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  • Print publication year: 2003
  • Online publication date: August 2009

29 - Spinal Cord Injury



Spinal cord injuries at or above the C4 level can result in respiratory compromise. When the level of injury is just below the origins of the phrenic nerves, intercostal muscle function is lost, and the patient can be completely dependent on diaphragmatic contraction for respiration. Various degrees of transient neurological disability may occur as a result of a phenomenon known as spinal shock. Spinal shock results from physiological transection of the spinal cord, which commonly lasts 24-48 hours. Acute cervical strain is the most common injury following a vehicular accident. Injuries to the carotid and vertebral arteries and jugular veins are commonly associated with spinal cord injuries caused by gun shot wounds. The Third National Acute Spinal Cord Injury Randomized Controlled Trial (NASCIS III) concluded that high-dose methylprednisolone administration is associated with improved neurological outcome in spinal cord-injured patients. Spinal cord injuries are rare in patients under 17 years old.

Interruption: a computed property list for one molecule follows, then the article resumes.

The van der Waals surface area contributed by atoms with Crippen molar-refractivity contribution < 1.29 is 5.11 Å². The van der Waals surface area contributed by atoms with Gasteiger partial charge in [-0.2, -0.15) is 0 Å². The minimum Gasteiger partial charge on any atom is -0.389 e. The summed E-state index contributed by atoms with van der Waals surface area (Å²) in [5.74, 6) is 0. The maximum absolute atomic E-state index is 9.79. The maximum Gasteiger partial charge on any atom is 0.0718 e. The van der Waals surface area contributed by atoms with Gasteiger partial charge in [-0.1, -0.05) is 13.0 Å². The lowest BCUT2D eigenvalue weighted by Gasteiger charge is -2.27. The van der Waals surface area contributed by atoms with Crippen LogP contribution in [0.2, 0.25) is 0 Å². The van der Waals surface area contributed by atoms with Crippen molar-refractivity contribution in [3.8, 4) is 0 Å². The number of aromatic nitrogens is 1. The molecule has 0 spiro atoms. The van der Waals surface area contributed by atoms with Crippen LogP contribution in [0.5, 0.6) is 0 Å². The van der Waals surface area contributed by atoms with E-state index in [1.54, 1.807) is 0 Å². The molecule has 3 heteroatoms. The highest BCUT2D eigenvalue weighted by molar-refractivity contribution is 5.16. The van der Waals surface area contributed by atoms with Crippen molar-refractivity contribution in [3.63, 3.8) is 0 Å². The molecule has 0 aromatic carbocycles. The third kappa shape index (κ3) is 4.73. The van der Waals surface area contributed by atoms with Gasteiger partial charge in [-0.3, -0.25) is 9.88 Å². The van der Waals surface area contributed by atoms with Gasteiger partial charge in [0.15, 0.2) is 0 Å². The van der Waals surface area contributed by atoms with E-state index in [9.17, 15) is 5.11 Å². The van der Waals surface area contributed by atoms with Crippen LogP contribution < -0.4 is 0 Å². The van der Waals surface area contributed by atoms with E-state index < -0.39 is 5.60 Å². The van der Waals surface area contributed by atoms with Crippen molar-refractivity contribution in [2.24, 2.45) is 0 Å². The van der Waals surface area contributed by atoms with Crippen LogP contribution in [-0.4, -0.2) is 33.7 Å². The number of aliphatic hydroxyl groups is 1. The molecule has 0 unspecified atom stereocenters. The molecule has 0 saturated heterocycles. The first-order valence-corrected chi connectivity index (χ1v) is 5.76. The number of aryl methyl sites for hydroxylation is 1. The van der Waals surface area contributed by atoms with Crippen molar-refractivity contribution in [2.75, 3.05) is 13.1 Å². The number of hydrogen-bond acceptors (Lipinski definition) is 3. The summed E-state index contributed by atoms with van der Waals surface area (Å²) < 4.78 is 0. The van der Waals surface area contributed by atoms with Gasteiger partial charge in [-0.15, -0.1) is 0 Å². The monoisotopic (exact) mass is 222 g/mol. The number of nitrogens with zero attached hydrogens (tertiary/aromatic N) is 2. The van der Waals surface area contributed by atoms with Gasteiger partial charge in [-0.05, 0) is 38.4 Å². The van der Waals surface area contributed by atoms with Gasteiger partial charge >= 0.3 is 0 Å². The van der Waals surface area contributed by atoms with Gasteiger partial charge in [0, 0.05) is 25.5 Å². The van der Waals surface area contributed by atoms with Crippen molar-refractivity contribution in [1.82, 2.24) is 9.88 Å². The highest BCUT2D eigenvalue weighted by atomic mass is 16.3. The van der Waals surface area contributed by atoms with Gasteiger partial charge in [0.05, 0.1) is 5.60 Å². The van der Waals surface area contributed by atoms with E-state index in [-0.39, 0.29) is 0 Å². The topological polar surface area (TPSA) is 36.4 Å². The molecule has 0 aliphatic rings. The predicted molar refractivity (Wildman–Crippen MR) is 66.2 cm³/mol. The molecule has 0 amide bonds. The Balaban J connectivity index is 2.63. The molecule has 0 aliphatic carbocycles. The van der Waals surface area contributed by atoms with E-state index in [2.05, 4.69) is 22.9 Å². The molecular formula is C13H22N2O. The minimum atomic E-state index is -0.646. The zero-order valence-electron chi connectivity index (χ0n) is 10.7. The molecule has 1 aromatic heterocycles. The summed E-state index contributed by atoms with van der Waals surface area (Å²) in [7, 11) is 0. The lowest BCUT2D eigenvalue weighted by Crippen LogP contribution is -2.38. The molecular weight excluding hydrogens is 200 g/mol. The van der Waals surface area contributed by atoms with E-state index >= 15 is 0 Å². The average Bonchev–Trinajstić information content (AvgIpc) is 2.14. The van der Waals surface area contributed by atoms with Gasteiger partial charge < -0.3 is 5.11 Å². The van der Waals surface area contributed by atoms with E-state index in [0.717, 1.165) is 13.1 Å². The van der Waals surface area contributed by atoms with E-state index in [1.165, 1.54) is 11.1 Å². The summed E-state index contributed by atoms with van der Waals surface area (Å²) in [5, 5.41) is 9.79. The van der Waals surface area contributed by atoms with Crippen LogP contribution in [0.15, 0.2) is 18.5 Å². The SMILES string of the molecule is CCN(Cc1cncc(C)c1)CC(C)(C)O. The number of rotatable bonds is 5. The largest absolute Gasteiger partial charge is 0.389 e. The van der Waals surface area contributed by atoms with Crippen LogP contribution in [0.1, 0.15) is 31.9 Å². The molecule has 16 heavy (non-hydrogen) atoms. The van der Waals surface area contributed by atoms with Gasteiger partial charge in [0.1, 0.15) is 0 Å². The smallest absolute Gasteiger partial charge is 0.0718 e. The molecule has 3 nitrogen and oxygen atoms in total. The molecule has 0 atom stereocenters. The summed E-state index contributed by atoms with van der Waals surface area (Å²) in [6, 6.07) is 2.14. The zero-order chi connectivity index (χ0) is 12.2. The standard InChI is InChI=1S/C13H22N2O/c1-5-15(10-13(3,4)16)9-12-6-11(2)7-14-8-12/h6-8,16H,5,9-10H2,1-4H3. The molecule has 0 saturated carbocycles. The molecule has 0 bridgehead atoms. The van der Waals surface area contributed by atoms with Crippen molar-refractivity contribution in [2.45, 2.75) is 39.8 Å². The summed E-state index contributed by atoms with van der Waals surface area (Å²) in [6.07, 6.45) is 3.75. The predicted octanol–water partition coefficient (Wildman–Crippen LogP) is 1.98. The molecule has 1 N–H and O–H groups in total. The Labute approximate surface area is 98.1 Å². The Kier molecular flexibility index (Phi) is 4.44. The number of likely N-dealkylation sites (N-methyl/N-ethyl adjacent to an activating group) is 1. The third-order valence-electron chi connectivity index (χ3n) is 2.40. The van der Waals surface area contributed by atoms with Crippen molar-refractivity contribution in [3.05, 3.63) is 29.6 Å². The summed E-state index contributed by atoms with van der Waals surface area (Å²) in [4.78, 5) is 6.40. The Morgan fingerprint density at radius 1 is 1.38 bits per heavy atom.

Hurlbert, R J. Methylprednisolone for acute spinal cord injury: an inappropriate standard of care. J Neurosurg. 2000; 93: 1–7
Nesathurai, S. Steroids and spinal cord injury: revisiting the NASCIS 2 and NASCIS 3 trials. J Trauma. 1998; 45: 1088–93